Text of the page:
By Brig Samson S Sharaf
Surveys facilitate research. In marketing, they have a direct impact on sales. However, in social sciences, these samples and simulations are inputs to facilitate modelling and conclusions to formulate viable policy options. Hence corporatists and social scientists will disagree and view surveys differently.
The recent International Republican Institute (IRI) survey with political connotations was conducted by Institute for Public Opinion Research (IPOR) from 1st to 26 August. The timings coincided with a new political dispensation in its first 100 days. From another perspective, the survey is the first post-election feedback that can be used for research into critical national issues. The feedback would only be productive if it is directed objectively into research and policy options.
The sampling and survey methodology meet international standards. Chitral and FATA were once again ignored due to lack of ingress. Considering that terrorism and its related issues impact adversely on Pakistan’s internal and external policy, the ensuing survey relegates some conclusions to insignificance. Due to this structural defect, law and order, terrorism and drones remain a distant low.
Within 5,000 respondents, only 69% (3250) responded. This means that 31% amounting to 1,750 individuals did not value their opinion. Based on the perception that either the entire exercise is futile or reflects a ‘could not care less’ attitude, this is a rather high rate of dismissal. This trend is reflected throughout the survey amongst the remaining 3,250. Consequently, though the representative nature could be challenged, inferences from some glaring aspects cannot be ignored. This makes the IRI survey valuable.
Unlike the past, where people showed political maturity and association with a larger notion of national well-being, this survey is distinct in disassociation from national issues. The vigorous response of 75-78% of votes as a change in the past has gradually tapered to below 70%. The pattern reflects indirectly on the fairness in the elections and political parties. The survey chose not to pursue opinions of 40% who either questioned fairness or were non-committal. Lesson learnt is that a survey becomes as much objective as one attempts making it.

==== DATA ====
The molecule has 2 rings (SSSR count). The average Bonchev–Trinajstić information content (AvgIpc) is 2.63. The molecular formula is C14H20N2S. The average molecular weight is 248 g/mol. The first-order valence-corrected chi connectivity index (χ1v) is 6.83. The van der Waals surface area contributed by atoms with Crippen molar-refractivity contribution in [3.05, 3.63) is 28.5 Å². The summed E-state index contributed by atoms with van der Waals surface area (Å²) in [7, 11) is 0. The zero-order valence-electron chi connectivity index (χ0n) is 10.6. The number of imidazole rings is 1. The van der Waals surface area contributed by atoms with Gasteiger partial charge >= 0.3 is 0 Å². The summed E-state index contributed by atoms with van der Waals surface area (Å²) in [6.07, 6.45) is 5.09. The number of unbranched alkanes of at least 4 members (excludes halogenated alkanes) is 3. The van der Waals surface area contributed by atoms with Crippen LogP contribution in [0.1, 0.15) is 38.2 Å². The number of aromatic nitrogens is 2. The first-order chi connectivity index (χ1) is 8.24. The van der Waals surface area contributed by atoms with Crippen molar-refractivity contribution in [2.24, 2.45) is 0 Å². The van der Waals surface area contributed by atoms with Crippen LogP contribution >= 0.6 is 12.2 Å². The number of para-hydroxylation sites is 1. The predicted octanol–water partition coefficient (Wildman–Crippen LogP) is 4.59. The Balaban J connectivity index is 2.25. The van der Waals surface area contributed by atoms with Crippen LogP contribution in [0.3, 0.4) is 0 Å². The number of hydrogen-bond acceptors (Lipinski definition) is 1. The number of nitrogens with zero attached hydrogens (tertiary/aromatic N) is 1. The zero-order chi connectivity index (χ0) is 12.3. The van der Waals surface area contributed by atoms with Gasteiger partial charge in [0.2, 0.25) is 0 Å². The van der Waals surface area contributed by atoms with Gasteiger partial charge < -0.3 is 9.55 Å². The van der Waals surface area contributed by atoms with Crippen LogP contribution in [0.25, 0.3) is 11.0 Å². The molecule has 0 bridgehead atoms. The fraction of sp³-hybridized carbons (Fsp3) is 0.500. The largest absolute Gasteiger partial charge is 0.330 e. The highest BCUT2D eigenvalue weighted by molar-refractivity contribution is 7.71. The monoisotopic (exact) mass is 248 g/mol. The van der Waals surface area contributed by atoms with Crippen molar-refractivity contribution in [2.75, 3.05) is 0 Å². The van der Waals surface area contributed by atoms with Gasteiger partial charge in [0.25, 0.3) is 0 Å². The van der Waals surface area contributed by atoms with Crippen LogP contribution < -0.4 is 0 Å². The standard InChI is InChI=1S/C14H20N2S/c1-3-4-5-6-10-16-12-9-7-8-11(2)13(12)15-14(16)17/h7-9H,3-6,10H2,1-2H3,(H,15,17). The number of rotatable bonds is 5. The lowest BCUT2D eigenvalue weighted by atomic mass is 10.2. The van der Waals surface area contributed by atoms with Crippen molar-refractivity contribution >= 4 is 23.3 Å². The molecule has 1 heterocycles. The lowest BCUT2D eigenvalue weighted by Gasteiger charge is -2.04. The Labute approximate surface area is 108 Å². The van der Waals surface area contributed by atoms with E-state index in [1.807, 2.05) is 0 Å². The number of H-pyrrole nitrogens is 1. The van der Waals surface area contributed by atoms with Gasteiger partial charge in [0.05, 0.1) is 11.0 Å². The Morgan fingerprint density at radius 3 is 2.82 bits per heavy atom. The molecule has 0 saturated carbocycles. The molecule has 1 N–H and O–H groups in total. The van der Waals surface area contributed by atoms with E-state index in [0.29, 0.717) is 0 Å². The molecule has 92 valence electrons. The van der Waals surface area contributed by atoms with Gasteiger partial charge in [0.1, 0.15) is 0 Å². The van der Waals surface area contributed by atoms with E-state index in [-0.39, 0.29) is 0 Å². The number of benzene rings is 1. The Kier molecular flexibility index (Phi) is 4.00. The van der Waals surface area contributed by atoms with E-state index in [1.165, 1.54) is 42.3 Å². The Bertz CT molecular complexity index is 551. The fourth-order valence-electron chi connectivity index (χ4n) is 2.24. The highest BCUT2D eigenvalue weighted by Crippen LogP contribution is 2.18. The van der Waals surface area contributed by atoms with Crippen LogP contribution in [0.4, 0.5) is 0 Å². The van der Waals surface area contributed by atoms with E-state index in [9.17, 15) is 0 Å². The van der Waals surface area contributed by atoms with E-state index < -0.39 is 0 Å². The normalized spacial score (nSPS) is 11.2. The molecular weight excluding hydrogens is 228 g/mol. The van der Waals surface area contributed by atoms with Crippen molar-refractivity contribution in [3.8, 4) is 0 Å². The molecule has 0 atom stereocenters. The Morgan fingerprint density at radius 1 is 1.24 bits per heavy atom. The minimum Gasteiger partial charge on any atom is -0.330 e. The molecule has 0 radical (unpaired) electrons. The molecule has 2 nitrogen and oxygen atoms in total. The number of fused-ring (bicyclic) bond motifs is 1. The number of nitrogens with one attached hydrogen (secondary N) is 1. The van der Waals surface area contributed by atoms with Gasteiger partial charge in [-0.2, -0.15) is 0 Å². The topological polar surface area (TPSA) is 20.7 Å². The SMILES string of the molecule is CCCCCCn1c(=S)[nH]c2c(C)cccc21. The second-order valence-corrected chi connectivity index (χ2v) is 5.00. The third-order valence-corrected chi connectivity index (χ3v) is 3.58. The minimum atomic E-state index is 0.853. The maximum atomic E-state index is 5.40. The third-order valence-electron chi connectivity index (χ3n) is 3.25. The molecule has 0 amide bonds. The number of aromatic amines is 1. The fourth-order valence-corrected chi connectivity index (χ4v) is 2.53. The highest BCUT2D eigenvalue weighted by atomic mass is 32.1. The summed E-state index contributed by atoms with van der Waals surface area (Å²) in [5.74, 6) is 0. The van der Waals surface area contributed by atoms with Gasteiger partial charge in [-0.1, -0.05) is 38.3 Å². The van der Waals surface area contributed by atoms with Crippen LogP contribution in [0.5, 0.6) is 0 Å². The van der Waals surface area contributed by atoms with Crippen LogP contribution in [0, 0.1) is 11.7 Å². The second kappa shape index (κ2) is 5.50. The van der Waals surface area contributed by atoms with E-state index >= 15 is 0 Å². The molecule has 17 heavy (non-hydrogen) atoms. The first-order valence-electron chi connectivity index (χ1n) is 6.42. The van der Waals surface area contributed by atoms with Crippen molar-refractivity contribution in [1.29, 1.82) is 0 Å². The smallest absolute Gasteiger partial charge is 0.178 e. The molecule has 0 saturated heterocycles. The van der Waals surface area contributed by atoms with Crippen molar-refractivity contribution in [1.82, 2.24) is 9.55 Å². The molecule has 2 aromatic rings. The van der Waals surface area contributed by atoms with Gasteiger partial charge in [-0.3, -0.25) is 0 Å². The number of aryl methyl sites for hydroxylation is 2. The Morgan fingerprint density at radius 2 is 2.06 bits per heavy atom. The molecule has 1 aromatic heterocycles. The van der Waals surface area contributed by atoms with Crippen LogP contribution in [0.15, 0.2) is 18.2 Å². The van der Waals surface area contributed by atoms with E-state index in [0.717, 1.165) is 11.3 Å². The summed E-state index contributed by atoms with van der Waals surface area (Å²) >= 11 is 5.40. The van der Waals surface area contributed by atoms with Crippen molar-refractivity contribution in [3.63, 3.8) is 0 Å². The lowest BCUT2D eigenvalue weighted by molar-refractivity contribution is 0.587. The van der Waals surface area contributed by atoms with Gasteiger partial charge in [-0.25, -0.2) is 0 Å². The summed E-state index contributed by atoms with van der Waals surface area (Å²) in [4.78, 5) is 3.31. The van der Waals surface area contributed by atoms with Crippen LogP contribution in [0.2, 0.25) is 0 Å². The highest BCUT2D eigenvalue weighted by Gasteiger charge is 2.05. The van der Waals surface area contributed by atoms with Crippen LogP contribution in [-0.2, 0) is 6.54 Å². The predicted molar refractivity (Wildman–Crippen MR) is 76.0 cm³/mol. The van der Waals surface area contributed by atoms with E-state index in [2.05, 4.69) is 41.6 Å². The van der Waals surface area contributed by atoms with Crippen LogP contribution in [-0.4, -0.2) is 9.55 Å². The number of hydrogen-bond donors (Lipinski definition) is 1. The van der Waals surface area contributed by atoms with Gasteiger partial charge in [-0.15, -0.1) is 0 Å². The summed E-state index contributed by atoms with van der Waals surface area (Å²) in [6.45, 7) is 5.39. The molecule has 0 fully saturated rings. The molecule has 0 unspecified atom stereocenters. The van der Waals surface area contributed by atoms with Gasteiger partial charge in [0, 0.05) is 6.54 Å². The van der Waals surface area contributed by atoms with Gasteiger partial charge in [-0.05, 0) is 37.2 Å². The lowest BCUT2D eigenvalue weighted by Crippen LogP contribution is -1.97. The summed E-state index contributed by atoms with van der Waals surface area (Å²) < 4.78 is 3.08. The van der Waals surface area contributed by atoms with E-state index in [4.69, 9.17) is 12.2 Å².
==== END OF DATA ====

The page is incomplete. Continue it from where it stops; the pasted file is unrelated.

The question of whether Pakistan is on the right or wrong path and repeated differently remains inversely proportional. Though there is a 10% decline from July 2012 to 81% in positive approvals, the sceptics have risen from 8% to 17%. Seen on a continuum since 2006, it registers a sway between hope and disillusionment. It also reflects a happiness and positivity factor in the people of Pakistan ranked 16th in 2012 and 81st in 2013 by international surveys. When contrasted with other indicators on Pakistan’s most pressing issues, the people are unanimous in considering economic factors as the most pressing issues. Somehow pressing questions on the relationship of internal stability to economic progress are missing. Asked the same in a personal manner, 49% maintain that economic prospects will improve while 44% opine that they will either get worse or remain bad. This reinforces the impression that the people of Pakistan embroiled in rigours of day to day existence have little time to think of the larger national picture. In another context, the approval ratings despite plummeting socio-economic conditions also give an impression of a national conscience at sleep. The character to relate self to a higher notion of nationhood is depleting. The lack of national consciousness is ascribable to the failure of the state to hold its national conscience together.